Daily Chart below

Important: Trading commodity futures and options involves a substantial risk of loss.
The recommendations contained in this letter are of opinion only and do not guarantee any profits.
Past performances are not necessarily indicative of future results.
Natural Gas Futures Chart
Good Trading

Trading Futures, Options on Futures, and retail off-exchange foreign currency transactions involves substantial risk of loss and is not suitable for all investors.  You should carefully consider whether trading is suitable for you in light of your circumstances, knowledge, and financial resources. You may lose all or more of your initial investment. Opinions, market data, and recommendations are subject to change at any time when it comes to Futures Trading.

 

Futures Trading Levels

9-16-2021

Support and Resistance Levels 9.16.2021

 

Futures Trading And Commodity Trading Daily Insight and Information via Facebook group
Did you know?
Cannon offers over 10 TRADING PLATFORMS CLICK HERE for a demo

Economic Reports, source: 

 www.BetterTrader.co

This is not a solicitation of any order to buy or sell, but a current market view provided by Cannon Trading Inc. Any statement of facts here in contained are derived from sources believed to be reliable, but are not guaranteed as to accuracy, nor they purport to be complete. No responsibility is assumed with respect to any such statement or with respect to any expression of opinion herein contained. Readers are urged to exercise their own judgement in trading as well as options on futures.


10 Key Questions on Measuring Your Trading Progress, Crude Oil Chart Review & Support and Resistance Levels 5.21.2021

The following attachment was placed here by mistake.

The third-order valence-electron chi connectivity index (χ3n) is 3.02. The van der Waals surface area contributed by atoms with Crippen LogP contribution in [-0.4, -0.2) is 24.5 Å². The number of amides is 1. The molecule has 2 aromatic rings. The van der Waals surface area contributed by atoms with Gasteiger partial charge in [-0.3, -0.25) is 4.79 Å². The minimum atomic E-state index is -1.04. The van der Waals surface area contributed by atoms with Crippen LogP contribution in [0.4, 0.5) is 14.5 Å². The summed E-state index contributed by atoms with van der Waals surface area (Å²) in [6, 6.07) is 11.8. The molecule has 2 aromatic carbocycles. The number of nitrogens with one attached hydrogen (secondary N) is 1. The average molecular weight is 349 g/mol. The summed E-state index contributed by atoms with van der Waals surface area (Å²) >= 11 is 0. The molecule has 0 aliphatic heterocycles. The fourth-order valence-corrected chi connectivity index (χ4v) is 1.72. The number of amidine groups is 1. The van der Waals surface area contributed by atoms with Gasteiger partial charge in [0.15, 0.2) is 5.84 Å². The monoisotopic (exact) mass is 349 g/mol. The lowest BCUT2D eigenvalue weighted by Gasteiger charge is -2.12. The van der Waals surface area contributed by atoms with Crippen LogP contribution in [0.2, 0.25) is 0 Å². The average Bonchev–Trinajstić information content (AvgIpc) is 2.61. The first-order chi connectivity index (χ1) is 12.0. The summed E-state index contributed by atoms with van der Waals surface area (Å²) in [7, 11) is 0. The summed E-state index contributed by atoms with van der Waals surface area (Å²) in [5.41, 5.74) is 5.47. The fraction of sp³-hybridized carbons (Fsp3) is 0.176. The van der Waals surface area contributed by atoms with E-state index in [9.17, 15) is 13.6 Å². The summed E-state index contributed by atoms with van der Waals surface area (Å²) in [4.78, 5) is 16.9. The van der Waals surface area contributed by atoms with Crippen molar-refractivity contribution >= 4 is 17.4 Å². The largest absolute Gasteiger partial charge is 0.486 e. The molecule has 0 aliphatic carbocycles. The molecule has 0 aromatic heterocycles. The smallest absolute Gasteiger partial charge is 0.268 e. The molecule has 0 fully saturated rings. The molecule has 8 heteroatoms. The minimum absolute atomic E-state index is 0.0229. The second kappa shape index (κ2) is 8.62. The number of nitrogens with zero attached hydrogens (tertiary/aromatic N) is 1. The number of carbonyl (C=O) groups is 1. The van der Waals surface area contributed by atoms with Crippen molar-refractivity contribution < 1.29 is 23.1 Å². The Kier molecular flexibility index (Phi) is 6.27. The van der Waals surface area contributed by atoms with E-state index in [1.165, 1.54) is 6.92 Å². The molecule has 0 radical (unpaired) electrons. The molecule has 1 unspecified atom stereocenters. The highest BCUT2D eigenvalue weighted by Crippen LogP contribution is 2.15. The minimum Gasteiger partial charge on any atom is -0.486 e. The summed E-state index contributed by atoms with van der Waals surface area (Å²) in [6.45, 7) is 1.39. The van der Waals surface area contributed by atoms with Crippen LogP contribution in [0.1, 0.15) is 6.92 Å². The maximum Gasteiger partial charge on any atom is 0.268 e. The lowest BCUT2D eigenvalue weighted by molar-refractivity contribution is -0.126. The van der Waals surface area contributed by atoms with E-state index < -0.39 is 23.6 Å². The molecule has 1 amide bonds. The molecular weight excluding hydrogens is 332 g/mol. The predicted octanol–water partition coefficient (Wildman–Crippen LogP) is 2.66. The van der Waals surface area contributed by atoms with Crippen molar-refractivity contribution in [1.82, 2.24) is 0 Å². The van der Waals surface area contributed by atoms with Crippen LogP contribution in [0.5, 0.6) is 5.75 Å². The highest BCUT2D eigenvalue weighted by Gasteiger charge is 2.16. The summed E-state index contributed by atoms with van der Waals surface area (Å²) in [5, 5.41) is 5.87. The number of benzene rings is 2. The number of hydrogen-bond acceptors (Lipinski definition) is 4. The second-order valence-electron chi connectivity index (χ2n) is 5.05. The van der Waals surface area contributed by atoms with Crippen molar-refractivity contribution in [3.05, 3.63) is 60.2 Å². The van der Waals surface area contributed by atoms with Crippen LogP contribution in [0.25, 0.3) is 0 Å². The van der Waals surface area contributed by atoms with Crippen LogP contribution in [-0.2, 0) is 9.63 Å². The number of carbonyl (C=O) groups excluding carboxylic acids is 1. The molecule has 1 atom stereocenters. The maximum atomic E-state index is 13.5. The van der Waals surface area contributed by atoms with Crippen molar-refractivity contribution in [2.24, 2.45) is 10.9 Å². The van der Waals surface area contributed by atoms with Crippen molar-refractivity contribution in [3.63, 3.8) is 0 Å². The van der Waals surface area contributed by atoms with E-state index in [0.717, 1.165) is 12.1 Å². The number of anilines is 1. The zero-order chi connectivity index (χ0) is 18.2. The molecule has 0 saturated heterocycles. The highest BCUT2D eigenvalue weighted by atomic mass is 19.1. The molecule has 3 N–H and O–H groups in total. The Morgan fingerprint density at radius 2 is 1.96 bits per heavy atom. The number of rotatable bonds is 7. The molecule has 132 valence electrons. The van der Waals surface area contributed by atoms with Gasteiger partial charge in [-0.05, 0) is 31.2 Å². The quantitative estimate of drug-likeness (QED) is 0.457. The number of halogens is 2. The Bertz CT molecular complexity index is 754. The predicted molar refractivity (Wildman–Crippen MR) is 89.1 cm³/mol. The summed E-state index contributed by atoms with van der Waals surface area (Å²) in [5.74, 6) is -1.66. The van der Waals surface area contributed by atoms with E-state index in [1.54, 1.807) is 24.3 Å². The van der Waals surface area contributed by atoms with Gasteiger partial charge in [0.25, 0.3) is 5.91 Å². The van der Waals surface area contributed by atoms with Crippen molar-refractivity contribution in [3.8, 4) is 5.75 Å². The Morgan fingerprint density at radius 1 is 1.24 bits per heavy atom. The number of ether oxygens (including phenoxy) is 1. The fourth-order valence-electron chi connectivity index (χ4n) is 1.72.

May 20th, 2021 Filed under Energy Futures, Future Trading News | Comment (0)

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10 Key Questions on Measuring Your Trading Progress, Success

At some point in nearly everyone’s trading timelines, they wonder how their trading successes (or failures) compare with those of other traders. Wondering just how well you stack up to other traders in the industry is a natural curiosity and a human psychological tendency. However, actually knowing the success or failure rates of others doesn’t do a lot to move you farther down the road of where you want to be regarding trading success.
Most traders also wonder about the success rates of the “professional” traders—the ones who make their living solely by the profits they generate from trading. I will provide you with an answer to this question at the end of this feature.
Below are 10 questions regarding measuring your own trading progress and success. These questions should help you determine where you stand in this challenging field of endeavor.
1. What is trading “success?” This is a most basic question. Most would agree that ultimate trading success is defined as being profitable at trading—making more money than you lose. There are other secondary factors that also define success in trading, such as finding a “balance” between trading and other life activities. But it’s being profitable at trading that is the benchmark of defining success.